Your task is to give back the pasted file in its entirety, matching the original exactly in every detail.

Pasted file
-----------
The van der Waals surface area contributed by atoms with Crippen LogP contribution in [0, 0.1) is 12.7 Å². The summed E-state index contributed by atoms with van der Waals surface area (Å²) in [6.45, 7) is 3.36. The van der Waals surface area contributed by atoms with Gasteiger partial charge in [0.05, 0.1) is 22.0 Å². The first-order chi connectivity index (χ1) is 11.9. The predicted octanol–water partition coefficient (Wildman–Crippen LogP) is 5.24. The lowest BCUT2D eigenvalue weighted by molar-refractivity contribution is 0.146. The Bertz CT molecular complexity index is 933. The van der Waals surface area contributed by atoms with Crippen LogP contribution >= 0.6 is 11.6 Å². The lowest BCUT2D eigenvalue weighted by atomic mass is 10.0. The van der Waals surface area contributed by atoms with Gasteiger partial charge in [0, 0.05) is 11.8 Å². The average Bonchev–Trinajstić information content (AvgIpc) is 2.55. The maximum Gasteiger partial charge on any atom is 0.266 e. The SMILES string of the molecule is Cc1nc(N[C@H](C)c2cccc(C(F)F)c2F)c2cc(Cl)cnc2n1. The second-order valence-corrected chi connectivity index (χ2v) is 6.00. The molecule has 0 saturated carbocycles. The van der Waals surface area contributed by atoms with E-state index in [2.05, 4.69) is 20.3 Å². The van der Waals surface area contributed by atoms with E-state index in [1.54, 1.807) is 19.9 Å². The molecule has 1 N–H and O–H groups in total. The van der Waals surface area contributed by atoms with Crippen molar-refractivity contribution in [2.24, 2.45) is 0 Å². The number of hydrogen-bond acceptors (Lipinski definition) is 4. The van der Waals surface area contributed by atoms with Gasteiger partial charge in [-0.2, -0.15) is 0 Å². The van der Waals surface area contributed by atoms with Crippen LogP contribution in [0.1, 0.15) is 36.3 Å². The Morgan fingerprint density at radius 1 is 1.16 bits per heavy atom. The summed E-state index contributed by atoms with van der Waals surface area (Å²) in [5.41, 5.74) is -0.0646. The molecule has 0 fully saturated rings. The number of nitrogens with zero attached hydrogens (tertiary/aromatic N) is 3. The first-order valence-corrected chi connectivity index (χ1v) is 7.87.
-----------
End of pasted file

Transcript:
The van der Waals surface area contributed by atoms with Crippen LogP contribution in [0, 0.1) is 12.7 Å². The summed E-state index contributed by atoms with van der Waals surface area (Å²) in [6.45, 7) is 3.36. The van der Waals surface area contributed by atoms with Gasteiger partial charge in [0.05, 0.1) is 22.0 Å². The first-order chi connectivity index (χ1) is 11.9. The predicted octanol–water partition coefficient (Wildman–Crippen LogP) is 5.24. The lowest BCUT2D eigenvalue weighted by molar-refractivity contribution is 0.146. The Bertz CT molecular complexity index is 933. The van der Waals surface area contributed by atoms with Crippen LogP contribution >= 0.6 is 11.6 Å². The lowest BCUT2D eigenvalue weighted by atomic mass is 10.0. The van der Waals surface area contributed by atoms with Gasteiger partial charge in [0, 0.05) is 11.8 Å². The average Bonchev–Trinajstić information content (AvgIpc) is 2.55. The maximum Gasteiger partial charge on any atom is 0.266 e. The SMILES string of the molecule is Cc1nc(N[C@H](C)c2cccc(C(F)F)c2F)c2cc(Cl)cnc2n1. The second-order valence-corrected chi connectivity index (χ2v) is 6.00. The molecule has 0 saturated carbocycles. The van der Waals surface area contributed by atoms with E-state index in [2.05, 4.69) is 20.3 Å². The van der Waals surface area contributed by atoms with E-state index in [1.54, 1.807) is 19.9 Å². The molecule has 1 N–H and O–H groups in total. The van der Waals surface area contributed by atoms with Crippen molar-refractivity contribution in [2.24, 2.45) is 0 Å². The number of hydrogen-bond acceptors (Lipinski definition) is 4. The van der Waals surface area contributed by atoms with Gasteiger partial charge in [-0.2, -0.15) is 0 Å². The van der Waals surface area contributed by atoms with Crippen LogP contribution in [0.1, 0.15) is 36.3 Å². The Morgan fingerprint density at radius 1 is 1.16 bits per heavy atom. The summed E-state index contributed by atoms with van der Waals surface area (Å²) in [5.41, 5.74) is -0.0646. The molecule has 0 fully saturated rings. The number of nitrogens with zero attached hydrogens (tertiary/aromatic N) is 3. The first-order valence-corrected chi connectivity index (χ1v) is 7.87.